NYCO Would Have Benefitted From The Walking Dead Triage Option

Yesterday’s news about the impending liquidation of the New York City Opera (NYCO) isn’t much of a surprise to anyone who has followed the group over the past several years. If anything, it might be curious to some why the group decided to prolong and even intensify its suffering and extend the misery to the field as a whole, not unlike a zombie shuffling around spreading fear and doom among arts org neighbors with each figurative bite.

ADAPTISTRATION-GUY-153The New York Times published an article by Michael Cooper on 9/29/2013 that sums up these sentiments.

To opera fans, the all-but-certain demise of City Opera portends a future with fewer choices and fewer off-the-beaten-path works. To arts administrators, it offers lessons in how a series of bad management decisions over the years could ultimately prove fatal. But to the singers and musicians who make up the backbone of the company, it would mean a loss of performing traditions, the disappearance of another company that gives performers work, and farewells to colleagues who have grown close over the years.

As it turns out, we examined the very scenario of favoring liquidation over a prolonged and ugly demise back on 11/21/2012 in an article titled Considering The Walking Dead Triage Option (it’s a short post that even has video so do take the time to give it a read). If nothing else, the NYCO mess only reinforces the value of that approach and supports the notion that potential is rarely missed by those willing to recognize and seize the opportunity.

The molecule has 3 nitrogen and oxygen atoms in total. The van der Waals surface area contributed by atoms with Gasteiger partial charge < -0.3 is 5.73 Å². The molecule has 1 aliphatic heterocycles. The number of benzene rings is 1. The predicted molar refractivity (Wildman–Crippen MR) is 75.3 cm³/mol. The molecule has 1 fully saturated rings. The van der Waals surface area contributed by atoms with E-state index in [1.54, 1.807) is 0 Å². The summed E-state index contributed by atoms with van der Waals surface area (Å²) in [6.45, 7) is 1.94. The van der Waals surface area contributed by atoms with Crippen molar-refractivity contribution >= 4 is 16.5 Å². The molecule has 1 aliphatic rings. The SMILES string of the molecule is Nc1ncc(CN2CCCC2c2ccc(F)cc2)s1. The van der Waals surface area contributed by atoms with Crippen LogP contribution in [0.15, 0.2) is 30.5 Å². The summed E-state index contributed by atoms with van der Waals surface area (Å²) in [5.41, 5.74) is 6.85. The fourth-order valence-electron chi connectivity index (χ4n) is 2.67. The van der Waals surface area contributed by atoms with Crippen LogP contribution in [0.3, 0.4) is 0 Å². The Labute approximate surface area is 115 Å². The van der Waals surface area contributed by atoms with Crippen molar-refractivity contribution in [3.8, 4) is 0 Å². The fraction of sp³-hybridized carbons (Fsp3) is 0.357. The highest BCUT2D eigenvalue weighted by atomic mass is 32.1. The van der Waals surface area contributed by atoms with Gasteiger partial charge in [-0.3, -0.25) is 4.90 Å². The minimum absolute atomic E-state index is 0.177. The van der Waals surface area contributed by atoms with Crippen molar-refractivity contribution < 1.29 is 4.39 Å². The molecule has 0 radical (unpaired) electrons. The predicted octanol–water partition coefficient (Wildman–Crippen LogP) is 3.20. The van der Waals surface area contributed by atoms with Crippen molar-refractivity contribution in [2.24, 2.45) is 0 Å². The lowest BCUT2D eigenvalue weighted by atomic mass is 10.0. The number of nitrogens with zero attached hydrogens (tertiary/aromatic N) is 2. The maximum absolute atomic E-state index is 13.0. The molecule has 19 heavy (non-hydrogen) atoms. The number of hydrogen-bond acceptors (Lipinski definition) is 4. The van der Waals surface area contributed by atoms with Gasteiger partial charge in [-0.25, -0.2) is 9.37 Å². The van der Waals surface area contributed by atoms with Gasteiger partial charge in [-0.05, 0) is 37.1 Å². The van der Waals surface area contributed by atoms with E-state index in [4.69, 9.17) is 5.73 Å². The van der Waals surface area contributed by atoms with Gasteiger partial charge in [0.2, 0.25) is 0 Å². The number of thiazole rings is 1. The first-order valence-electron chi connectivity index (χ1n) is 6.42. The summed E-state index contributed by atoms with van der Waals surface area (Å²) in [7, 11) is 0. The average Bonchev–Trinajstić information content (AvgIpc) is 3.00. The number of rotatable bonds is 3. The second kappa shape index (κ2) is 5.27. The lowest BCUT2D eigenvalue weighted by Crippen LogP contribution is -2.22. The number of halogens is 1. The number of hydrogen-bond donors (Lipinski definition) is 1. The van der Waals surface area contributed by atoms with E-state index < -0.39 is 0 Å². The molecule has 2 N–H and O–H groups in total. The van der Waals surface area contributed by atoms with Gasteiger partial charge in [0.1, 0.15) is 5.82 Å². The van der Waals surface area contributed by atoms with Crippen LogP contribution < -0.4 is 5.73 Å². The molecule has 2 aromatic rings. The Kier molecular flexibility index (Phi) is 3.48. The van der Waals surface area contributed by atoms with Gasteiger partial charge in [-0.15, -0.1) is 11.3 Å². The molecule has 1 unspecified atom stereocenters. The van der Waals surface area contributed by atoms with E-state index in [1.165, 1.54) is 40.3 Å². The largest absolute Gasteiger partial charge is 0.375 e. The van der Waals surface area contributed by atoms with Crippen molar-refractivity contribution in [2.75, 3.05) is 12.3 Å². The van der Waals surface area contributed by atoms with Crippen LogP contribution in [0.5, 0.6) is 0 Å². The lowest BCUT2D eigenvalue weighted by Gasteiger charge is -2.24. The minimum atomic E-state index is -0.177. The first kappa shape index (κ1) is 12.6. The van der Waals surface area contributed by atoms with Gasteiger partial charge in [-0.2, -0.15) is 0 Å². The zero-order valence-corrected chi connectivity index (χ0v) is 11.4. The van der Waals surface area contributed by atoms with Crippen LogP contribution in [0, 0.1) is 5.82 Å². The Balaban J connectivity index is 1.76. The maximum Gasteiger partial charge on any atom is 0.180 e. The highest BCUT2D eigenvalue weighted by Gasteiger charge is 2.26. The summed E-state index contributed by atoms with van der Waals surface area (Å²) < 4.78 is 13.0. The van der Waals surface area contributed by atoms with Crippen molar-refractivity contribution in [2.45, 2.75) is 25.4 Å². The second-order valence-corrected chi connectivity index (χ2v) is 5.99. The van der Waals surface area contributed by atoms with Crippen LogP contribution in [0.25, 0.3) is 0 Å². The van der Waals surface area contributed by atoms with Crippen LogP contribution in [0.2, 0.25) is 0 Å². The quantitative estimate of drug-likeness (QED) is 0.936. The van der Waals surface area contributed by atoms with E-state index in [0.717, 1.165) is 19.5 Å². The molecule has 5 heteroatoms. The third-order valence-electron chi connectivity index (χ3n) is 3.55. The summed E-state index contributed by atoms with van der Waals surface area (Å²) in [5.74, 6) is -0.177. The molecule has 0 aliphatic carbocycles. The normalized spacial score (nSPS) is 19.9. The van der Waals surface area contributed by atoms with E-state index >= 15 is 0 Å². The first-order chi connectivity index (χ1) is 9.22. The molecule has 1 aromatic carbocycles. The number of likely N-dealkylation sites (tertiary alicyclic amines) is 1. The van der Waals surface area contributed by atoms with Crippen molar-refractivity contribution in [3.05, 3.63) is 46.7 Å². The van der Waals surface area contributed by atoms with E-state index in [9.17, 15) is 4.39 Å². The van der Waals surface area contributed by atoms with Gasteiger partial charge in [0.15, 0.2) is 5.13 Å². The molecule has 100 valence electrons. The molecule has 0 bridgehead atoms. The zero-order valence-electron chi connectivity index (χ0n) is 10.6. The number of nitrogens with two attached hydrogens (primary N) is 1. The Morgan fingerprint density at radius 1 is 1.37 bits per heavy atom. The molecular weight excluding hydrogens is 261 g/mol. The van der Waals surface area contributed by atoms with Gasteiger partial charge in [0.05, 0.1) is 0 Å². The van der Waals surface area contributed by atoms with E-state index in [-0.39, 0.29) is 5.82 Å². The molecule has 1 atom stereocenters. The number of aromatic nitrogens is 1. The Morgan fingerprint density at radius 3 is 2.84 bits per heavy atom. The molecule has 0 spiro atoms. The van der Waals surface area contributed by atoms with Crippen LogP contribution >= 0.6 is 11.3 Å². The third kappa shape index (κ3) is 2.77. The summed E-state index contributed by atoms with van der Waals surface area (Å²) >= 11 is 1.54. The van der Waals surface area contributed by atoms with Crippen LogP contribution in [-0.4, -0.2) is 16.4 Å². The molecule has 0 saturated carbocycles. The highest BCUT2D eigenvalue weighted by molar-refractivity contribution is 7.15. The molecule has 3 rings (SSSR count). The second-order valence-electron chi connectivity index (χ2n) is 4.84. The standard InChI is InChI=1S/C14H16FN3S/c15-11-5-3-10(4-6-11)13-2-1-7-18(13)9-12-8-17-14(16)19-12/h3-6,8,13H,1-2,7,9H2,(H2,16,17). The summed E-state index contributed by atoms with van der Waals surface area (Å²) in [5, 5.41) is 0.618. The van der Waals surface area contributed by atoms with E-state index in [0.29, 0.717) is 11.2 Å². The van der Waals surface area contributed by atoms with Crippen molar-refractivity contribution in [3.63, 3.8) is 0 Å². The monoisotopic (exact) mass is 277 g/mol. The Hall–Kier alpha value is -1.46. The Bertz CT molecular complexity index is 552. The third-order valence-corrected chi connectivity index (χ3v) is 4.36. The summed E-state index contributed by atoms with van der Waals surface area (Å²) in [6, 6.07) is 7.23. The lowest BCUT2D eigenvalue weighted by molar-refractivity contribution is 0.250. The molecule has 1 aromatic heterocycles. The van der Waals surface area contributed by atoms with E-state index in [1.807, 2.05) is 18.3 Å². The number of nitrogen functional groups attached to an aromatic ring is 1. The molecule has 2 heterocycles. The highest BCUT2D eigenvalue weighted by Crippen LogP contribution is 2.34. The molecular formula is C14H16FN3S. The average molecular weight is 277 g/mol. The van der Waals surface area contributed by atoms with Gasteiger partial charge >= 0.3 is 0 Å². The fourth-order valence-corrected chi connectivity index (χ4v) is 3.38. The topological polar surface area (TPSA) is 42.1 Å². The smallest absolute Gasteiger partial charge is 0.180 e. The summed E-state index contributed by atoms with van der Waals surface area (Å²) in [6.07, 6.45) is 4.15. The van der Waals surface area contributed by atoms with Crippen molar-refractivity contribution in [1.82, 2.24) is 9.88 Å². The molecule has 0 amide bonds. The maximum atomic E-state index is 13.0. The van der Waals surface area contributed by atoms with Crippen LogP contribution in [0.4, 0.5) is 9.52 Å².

Put another way, and to borrow from a popular proverb, art abhors a vacuum.

About Drew McManus

"I hear that every time you show up to work with an orchestra, people get fired." Those were the first words out of an executive's mouth after her board chair introduced us. That executive is now a dear colleague and friend but the day that consulting contract began with her orchestra, she was convinced I was a hatchet-man brought in by the board to clean house.

I understand where the trepidation comes from as a great deal of my consulting and technology provider work for arts organizations involves due diligence, separating fact from fiction, interpreting spin, as well as performance review and oversight. So yes, sometimes that work results in one or two individuals "aggressively embracing career change" but far more often than not, it reinforces and clarifies exactly what works and why.

In short, it doesn't matter if you know where all the bodies are buried if you can't keep your own clients out of the ground, and I'm fortunate enough to say that for more than 15 years, I've done exactly that for groups of all budget size from Qatar to Kathmandu.

For fun, I write a daily blog about the orchestra business, provide a platform for arts insiders to speak their mind, keep track of what people in this business get paid, help write a satirical cartoon about orchestra life, hack the arts, and love a good coffee drink.

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